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Building Profitable Relationshipswith Multichannel ConsumersFebruary 2011
The days of barbell profitability inretail banking are ending                                        The forgotten 80%    ...
Channel RationalizationOnline banking, bank-owned ATMs and branches are used mostfrequently           Percent of consumers...
Channel RationalizationEven if consumers don’t use them as much as they once did,branches increase perceived convenience  ...
Channel RationalizationThe majority of consumers are multi-channel and use a mix ofin-person and self-service banking chan...
Channel RationalizationThe majority of consumers use 2 – 4 banking channels         Number of channels used in past 30 day...
Channel RationalizationYounger generations (especially Gen Y) are driving the increasein number of channels used        Nu...
Channel RationalizationYounger generations fuel the growth of self-service channels,but still heavily use in-person channe...
Fee Income GenerationConsumers have been trained not to expect to pay monthly fees                                        ...
Fee Income GenerationMost consumers pay minimal (if any) fees for their primarychecking account                     Amount...
Fee Income GenerationEven a modest monthly fee increase could motivate switchingconsideration among a majority of consumer...
Wallet ConsolidationConsumers are willing to consolidate their bank products andservices to benefit from one-stop shopping...
Wallet ConsolidationAlthough consumers are motivated to consolidate, onlya small portion can bring meaningful deposit bala...
Wallet ConsolidationThere is substantial opportunity for the primary checkingaccount provider to gain wallet share        ...
Wallet ConsolidationRelationship-based product packaging is an essential tool toescape product commoditization            ...
Wallet ConsolidationSeveral variables can be configured to optimize a package’sprofitability and customer appeal          ...
Wallet Consolidation             Matching logical consumer segments with packaged             opportunities will optimize ...
Contact informationFIS delivers banking and payments technologies to more than 14,000 financial institutions and businesse...
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Building profitable relationships with multichannel consumers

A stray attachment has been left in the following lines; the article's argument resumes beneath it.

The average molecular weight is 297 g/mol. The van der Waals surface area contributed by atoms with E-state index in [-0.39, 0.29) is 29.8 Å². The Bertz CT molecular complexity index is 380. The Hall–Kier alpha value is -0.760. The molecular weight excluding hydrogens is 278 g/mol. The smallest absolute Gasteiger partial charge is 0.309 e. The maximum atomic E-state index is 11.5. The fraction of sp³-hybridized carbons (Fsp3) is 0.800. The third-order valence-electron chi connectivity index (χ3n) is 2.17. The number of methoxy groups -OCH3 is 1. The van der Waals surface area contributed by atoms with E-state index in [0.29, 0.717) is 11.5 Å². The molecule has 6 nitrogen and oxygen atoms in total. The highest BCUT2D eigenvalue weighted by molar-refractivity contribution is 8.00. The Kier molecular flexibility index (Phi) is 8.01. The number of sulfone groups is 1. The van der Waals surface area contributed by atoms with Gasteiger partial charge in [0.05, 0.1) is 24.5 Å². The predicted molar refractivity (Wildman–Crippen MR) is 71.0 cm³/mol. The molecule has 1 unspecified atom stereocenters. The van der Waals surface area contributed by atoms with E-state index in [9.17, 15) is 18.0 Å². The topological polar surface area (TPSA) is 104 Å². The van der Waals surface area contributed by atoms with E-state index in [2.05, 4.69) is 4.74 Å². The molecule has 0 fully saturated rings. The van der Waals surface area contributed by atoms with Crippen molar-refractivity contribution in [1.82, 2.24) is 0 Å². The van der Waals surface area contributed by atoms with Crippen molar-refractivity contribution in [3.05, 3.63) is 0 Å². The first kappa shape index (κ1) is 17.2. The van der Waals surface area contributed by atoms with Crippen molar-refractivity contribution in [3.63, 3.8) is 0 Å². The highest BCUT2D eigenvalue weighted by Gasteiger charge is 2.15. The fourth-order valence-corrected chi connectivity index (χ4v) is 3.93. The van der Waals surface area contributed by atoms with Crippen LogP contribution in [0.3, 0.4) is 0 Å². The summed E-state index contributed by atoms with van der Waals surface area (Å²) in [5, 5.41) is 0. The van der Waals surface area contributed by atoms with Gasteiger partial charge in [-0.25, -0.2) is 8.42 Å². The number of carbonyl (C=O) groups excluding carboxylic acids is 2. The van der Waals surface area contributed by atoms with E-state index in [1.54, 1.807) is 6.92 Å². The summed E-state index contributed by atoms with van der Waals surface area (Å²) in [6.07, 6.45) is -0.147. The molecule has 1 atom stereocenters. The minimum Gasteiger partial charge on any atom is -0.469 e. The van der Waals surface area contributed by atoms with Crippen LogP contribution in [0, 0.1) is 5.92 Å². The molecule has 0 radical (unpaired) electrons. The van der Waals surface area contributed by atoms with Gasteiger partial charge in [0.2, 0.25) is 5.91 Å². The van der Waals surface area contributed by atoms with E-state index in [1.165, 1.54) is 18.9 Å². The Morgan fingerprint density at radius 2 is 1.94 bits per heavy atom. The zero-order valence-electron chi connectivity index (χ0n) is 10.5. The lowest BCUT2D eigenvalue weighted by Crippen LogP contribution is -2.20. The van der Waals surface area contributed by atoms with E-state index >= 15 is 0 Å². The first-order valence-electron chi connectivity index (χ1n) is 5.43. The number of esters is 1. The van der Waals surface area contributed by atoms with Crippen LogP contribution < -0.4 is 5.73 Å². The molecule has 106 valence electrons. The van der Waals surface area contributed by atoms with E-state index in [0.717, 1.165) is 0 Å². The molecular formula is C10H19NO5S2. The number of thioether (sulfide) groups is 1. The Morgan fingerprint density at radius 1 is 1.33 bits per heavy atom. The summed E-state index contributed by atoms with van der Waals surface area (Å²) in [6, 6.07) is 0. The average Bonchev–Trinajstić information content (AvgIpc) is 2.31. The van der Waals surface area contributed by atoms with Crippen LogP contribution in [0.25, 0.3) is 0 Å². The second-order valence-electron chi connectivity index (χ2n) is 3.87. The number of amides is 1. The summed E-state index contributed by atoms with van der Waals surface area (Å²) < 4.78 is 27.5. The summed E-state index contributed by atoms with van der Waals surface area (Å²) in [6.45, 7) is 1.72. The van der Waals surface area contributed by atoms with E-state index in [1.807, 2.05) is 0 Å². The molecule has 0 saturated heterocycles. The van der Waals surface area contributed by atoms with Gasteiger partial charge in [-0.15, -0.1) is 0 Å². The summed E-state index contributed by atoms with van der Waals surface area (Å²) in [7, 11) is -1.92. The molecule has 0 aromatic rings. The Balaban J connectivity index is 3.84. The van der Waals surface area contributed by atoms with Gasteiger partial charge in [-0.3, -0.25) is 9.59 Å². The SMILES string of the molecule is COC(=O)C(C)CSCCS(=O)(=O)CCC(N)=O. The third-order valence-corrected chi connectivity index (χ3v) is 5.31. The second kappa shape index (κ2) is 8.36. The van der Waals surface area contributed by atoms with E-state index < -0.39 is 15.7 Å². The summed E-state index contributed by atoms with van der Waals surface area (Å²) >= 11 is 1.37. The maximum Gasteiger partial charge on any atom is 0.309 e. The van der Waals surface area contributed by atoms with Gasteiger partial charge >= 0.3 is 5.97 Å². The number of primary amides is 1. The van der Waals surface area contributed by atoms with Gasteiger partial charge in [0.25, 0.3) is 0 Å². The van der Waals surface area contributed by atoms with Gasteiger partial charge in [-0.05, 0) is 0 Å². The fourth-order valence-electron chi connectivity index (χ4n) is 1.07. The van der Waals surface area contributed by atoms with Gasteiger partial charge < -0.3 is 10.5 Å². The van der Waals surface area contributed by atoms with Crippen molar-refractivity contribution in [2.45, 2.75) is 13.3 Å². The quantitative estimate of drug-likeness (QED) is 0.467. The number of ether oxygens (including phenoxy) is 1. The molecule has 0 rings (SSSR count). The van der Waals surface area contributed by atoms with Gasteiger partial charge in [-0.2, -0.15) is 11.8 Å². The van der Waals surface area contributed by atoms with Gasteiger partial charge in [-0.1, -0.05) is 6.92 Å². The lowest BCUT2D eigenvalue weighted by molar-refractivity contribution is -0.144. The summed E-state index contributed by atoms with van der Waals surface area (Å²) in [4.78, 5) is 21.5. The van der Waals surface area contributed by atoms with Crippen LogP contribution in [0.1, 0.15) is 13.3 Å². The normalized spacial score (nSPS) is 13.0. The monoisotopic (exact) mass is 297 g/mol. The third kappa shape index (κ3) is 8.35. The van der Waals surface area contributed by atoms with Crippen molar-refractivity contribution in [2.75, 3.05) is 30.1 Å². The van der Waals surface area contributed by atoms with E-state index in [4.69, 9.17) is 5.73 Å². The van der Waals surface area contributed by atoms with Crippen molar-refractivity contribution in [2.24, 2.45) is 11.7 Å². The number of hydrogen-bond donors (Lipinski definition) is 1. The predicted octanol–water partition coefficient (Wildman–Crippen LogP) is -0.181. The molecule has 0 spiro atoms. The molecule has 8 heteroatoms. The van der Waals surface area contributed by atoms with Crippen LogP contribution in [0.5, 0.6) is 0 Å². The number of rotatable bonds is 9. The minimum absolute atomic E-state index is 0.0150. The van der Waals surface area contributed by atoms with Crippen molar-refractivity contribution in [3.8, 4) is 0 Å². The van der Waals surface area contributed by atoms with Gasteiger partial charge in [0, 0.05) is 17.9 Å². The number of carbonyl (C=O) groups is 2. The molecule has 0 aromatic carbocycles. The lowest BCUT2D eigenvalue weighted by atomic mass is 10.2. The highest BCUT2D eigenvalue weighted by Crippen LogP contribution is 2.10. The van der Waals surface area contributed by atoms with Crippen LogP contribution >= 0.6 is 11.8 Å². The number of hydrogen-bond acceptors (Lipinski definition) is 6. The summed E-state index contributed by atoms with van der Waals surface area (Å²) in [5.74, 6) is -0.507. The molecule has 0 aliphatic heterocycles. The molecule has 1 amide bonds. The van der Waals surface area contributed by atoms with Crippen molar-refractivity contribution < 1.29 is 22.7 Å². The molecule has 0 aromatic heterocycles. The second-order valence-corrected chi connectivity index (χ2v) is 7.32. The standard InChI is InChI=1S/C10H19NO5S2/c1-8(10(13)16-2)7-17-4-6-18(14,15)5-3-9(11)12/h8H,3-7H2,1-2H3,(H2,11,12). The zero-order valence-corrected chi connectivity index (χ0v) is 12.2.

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Transcript of "Building profitable relationships with multichannel consumers"

  1. 1. Building Profitable Relationshipswith Multichannel ConsumersFebruary 2011
  2. 2. The days of barbell profitability inretail banking are ending The forgotten 80% The small pool of high-end customers and extreme NSF-paying customers Fee Income will no longer subsidize the mass market Spread Fee Income Income Income Spread - 1 2 3 4 5 6 7 8 9 10 Illustrative Customer Profitability Deciles Channel Reduce branch network operating expense while increasing Rationalization investments in self-service delivery channels Fee Income Make up for lost NSF and debit card interchange revenues by Generation increasing fee pricing Wallet Encourage consumers to consolidate deposit, payment and Consolidation credit relationships 2
  3. 3. Channel RationalizationOnline banking, bank-owned ATMs and branches are used mostfrequently Percent of consumers reporting use of each channel in the past 30 days Online Banking 75% Bank owned ATM 67% Branch lobby transaction 65%Debit card cash back at POS 47% Foreign ATM 35% Live phone rep 33% Automated phone/IVR 30% n = 1,808 Source: FIS Enterprise Strategy, September 2010 3
  4. 4. Channel RationalizationEven if consumers don’t use them as much as they once did,branches increase perceived convenience Consumers who agree (Top-2 box: strongly agree and agree) I only want to go to a bank branch when I have a problem with my account(s) or need 47% to open a new account or apply for a loan I will only do business with a bank that provides services to automate my routine 63% activities and transactions It is very important to me that my bank’s branch locations are convenient 79% to my daily routine n = 1,808 4 Source: FIS Enterprise Strategy, September 2010